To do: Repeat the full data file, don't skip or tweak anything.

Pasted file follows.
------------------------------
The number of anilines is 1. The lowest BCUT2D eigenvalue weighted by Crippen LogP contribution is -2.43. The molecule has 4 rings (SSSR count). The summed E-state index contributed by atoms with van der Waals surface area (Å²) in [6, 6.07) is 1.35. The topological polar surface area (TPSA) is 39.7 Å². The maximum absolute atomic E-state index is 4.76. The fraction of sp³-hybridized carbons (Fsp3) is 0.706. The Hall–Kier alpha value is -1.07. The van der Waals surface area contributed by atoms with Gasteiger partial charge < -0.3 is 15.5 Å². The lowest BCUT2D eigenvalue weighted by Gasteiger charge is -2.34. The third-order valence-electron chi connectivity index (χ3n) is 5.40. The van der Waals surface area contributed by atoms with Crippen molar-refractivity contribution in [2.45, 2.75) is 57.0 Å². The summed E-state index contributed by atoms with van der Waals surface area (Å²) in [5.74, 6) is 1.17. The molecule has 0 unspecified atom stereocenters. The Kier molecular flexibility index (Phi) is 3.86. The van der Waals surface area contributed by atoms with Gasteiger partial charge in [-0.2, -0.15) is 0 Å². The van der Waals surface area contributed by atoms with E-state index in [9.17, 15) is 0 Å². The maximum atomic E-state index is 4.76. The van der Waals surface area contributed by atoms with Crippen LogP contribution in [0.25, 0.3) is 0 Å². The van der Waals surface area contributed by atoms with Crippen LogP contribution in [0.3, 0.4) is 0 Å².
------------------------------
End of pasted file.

The number of anilines is 1. The lowest BCUT2D eigenvalue weighted by Crippen LogP contribution is -2.43. The molecule has 4 rings (SSSR count). The summed E-state index contributed by atoms with van der Waals surface area (Å²) in [6, 6.07) is 1.35. The topological polar surface area (TPSA) is 39.7 Å². The maximum absolute atomic E-state index is 4.76. The fraction of sp³-hybridized carbons (Fsp3) is 0.706. The Hall–Kier alpha value is -1.07. The van der Waals surface area contributed by atoms with Gasteiger partial charge < -0.3 is 15.5 Å². The lowest BCUT2D eigenvalue weighted by Gasteiger charge is -2.34. The third-order valence-electron chi connectivity index (χ3n) is 5.40. The van der Waals surface area contributed by atoms with Crippen molar-refractivity contribution in [2.45, 2.75) is 57.0 Å². The summed E-state index contributed by atoms with van der Waals surface area (Å²) in [5.74, 6) is 1.17. The molecule has 0 unspecified atom stereocenters. The Kier molecular flexibility index (Phi) is 3.86. The van der Waals surface area contributed by atoms with Gasteiger partial charge in [-0.2, -0.15) is 0 Å². The van der Waals surface area contributed by atoms with E-state index in [9.17, 15) is 0 Å². The maximum atomic E-state index is 4.76. The van der Waals surface area contributed by atoms with Crippen LogP contribution in [0.25, 0.3) is 0 Å². The van der Waals surface area contributed by atoms with Crippen LogP contribution in [0.3, 0.4) is 0 Å².